Drug Rehab in Utah | Annie's House specializes in complete care.


Steps Recovery Center recognizes how vital the mind, body, and spirit are in their connection to the whole person. We take a holistic approach to treating those individuals with addiction, which includes treating the whole person, and find that it tends to be more successful, especially since addiction affects every aspect of a person’s life. With a customized and individualized program, a holistic approach just makes sense. It affords an opportunity to meet the patient’s physical and psychological needs and allows them to engage physically, emotionally, and mentally.
Stages of Grief
Grief can take many forms, such as the loss of a job, loved one, relationship, or other challenging life events. There’s an overall timeline to grief, which is never linear, and has five stages: denial, anger, bargaining, depression, and acceptance. The stages of grief are different for each individual, with some not going through all the stages, to others that go through each stage, and maybe even loop back around to some.
The first reaction to someone learning about a particularly hard fact, such as terminal illness or death of a loved one, is to deny the reality of the situation. People may say, “This isn’t happening” or “You must be mistaken.” It’s a normal reaction to rationalize an overwhelming emotion. It’s also a defense mechanism that helps us cope with the immediate shock of the loss, which numbs our emotions. We block out the words coming from people’s mouths and hide from the facts until we can comprehend them. Sometimes, people may think life is not worth living, and nothing is of any value anymore. This stage, thankfully, is a transient response to help us carry on through the first wave of pain.
As denial starts wearing off, reality hits, and anger arrives. We begin to curse God, or someone else we feel is to blame. We redirect our emotions to inanimate objects, strangers, friends, and even family. It may also be directed to our dying or deceased loved ones. We may blame them for leaving us alone or not getting help or treatment earlier. A physician who diagnosed the family member or did the surgery that resulted in death is usually the target of our anger. Even though it’s irrational to think that way, it’s another normal reaction to the situation.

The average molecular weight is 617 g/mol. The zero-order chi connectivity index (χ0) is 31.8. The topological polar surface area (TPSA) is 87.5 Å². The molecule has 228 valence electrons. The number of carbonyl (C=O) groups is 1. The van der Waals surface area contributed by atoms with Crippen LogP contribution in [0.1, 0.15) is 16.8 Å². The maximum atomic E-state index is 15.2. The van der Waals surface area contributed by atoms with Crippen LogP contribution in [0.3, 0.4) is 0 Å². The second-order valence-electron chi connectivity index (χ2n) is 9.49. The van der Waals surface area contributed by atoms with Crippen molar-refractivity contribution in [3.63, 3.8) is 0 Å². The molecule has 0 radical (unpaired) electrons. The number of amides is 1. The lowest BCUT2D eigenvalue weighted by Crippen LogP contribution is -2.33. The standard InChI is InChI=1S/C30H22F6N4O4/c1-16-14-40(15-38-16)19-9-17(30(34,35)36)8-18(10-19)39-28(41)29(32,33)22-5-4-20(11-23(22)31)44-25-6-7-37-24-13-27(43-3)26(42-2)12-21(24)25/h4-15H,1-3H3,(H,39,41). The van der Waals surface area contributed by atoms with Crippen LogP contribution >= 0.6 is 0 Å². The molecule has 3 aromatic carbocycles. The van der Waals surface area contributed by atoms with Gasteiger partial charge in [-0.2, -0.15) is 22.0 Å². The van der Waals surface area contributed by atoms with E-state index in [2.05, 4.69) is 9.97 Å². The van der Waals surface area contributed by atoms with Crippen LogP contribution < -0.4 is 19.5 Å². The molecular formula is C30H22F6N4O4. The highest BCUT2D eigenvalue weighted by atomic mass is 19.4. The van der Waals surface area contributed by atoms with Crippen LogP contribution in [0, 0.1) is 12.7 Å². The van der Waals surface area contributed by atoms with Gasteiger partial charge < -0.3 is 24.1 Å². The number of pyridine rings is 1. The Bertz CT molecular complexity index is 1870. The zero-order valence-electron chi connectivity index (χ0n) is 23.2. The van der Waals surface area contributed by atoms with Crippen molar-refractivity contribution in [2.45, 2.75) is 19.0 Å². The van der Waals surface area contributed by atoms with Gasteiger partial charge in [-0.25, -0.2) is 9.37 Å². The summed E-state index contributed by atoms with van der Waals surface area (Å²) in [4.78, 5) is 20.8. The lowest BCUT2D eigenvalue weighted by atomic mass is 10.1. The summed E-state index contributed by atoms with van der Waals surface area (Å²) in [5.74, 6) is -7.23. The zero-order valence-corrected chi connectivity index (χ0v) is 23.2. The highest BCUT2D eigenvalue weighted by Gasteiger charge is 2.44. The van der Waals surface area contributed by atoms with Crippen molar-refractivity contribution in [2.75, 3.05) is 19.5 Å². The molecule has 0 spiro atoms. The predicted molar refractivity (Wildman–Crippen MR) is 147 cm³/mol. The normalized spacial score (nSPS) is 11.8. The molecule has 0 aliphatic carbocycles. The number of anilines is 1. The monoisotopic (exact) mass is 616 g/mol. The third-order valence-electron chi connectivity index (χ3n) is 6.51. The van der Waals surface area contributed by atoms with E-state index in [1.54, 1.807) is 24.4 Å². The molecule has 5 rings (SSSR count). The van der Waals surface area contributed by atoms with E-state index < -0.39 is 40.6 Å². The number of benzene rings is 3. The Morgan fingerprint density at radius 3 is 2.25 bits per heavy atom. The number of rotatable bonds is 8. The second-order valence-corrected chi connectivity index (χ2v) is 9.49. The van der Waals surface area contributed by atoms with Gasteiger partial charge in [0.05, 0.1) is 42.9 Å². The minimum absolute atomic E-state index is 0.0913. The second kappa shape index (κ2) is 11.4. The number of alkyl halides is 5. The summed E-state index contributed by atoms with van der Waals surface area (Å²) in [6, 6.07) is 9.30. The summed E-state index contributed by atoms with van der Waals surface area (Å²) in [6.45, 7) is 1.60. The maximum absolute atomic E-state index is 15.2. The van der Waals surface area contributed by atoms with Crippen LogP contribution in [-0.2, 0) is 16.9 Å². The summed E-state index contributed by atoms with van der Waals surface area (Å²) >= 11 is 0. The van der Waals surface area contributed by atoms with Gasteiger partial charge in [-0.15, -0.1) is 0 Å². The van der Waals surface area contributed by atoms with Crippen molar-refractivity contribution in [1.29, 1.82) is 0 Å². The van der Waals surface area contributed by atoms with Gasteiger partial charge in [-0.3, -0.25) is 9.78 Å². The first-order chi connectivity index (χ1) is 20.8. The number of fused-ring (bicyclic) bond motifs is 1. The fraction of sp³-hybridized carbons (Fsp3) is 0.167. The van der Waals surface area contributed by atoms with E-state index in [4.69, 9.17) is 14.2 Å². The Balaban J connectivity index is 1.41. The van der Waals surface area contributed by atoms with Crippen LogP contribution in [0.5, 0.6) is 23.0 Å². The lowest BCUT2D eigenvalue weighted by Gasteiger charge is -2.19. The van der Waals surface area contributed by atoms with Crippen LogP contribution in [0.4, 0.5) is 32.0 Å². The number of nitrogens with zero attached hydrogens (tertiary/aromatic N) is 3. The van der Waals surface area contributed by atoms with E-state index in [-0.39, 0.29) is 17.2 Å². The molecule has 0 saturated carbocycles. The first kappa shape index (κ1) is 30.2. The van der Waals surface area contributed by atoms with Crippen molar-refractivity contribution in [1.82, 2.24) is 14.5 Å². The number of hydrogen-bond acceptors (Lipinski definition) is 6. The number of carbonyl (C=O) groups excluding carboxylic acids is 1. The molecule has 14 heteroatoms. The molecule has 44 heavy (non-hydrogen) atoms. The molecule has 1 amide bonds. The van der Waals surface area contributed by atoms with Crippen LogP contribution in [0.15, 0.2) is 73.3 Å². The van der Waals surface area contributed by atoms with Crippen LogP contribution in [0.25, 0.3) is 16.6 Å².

This stage involves feelings of normal reactions of vulnerability and helplessness. It’s often a need to regain control over the situation by using “If only” statements. Some of these statements may be:
  • If only we got another opinion
  • If only we saw the signs earlier
  • If only we got treatment sooner
  • If only they never left at that time (if a loved one dies in a car accident) or took another route
These are attempts to bargaining with God or a higher power to postpone the inevitable, with the accompanying pain. Even though it’s not as strong as denial, it still helps people cope with a painful reality. Guilt usually follows bargaining with the feeling that the person could have done something differently to prevent death. 
There are two types of depression with grief: reaction to practical implications related to the loss and personal depression, where the person prepares to say goodbye to their loved one. The first one is sadness and regret, and we worry about costs and burial. We also fear that we didn’t spend enough time with the person or that we aren’t spending enough time with family that depends on us while we grieve.
When you reach this stage, it’s usually met with withdrawal and calm. It’s a quiet acceptance of the situation that helps you move forward. Coping with a loss is ultimately a deeply personal and singular experience, and no one can tell you when is the “right” time to move on with your life. The important thing is to have support and comfort while going through the painful process of grief.